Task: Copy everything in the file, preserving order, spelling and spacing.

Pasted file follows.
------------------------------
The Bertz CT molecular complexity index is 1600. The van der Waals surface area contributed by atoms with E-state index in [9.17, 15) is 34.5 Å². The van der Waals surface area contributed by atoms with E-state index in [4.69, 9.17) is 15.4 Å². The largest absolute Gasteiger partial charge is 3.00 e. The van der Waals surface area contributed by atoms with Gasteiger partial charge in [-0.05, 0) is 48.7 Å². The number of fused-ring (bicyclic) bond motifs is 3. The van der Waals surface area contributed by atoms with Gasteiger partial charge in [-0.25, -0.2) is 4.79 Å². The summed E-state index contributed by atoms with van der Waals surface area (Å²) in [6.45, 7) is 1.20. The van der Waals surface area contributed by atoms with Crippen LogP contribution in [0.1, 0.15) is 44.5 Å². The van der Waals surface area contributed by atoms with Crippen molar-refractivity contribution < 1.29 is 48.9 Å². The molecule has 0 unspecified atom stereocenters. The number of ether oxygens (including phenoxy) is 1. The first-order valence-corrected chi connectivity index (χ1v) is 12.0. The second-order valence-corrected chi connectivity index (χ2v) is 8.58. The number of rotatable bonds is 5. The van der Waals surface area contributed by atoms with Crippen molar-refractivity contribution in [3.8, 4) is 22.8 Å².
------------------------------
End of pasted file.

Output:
The Bertz CT molecular complexity index is 1600. The van der Waals surface area contributed by atoms with E-state index in [9.17, 15) is 34.5 Å². The van der Waals surface area contributed by atoms with E-state index in [4.69, 9.17) is 15.4 Å². The largest absolute Gasteiger partial charge is 3.00 e. The van der Waals surface area contributed by atoms with Gasteiger partial charge in [-0.05, 0) is 48.7 Å². The number of fused-ring (bicyclic) bond motifs is 3. The van der Waals surface area contributed by atoms with Gasteiger partial charge in [-0.25, -0.2) is 4.79 Å². The summed E-state index contributed by atoms with van der Waals surface area (Å²) in [6.45, 7) is 1.20. The van der Waals surface area contributed by atoms with Crippen LogP contribution in [0.1, 0.15) is 44.5 Å². The van der Waals surface area contributed by atoms with Crippen molar-refractivity contribution < 1.29 is 48.9 Å². The molecule has 0 unspecified atom stereocenters. The number of ether oxygens (including phenoxy) is 1. The first-order valence-corrected chi connectivity index (χ1v) is 12.0. The second-order valence-corrected chi connectivity index (χ2v) is 8.58. The number of rotatable bonds is 5. The van der Waals surface area contributed by atoms with Crippen molar-refractivity contribution in [3.8, 4) is 22.8 Å².